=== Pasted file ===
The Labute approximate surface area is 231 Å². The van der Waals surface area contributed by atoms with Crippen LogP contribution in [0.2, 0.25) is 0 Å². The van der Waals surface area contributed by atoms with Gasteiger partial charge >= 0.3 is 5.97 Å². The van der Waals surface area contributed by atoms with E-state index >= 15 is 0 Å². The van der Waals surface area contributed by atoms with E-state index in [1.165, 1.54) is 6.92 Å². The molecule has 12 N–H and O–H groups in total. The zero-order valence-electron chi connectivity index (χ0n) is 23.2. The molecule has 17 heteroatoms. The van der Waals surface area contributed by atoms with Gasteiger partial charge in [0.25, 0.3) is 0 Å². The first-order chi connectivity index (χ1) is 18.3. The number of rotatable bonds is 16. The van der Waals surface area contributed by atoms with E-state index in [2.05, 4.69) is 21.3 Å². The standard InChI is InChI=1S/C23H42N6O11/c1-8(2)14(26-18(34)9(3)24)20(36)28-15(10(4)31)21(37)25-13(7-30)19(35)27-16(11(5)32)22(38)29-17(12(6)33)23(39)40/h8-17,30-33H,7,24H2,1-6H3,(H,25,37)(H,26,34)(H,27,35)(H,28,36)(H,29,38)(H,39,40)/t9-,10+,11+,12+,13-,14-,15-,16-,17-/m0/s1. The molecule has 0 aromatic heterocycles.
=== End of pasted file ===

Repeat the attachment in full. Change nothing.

The Labute approximate surface area is 231 Å². The van der Waals surface area contributed by atoms with Crippen LogP contribution in [0.2, 0.25) is 0 Å². The van der Waals surface area contributed by atoms with Gasteiger partial charge >= 0.3 is 5.97 Å². The van der Waals surface area contributed by atoms with E-state index >= 15 is 0 Å². The van der Waals surface area contributed by atoms with E-state index in [1.165, 1.54) is 6.92 Å². The molecule has 12 N–H and O–H groups in total. The zero-order valence-electron chi connectivity index (χ0n) is 23.2. The molecule has 17 heteroatoms. The van der Waals surface area contributed by atoms with Gasteiger partial charge in [0.25, 0.3) is 0 Å². The first-order chi connectivity index (χ1) is 18.3. The number of rotatable bonds is 16. The van der Waals surface area contributed by atoms with E-state index in [2.05, 4.69) is 21.3 Å². The standard InChI is InChI=1S/C23H42N6O11/c1-8(2)14(26-18(34)9(3)24)20(36)28-15(10(4)31)21(37)25-13(7-30)19(35)27-16(11(5)32)22(38)29-17(12(6)33)23(39)40/h8-17,30-33H,7,24H2,1-6H3,(H,25,37)(H,26,34)(H,27,35)(H,28,36)(H,29,38)(H,39,40)/t9-,10+,11+,12+,13-,14-,15-,16-,17-/m0/s1. The molecule has 0 aromatic heterocycles.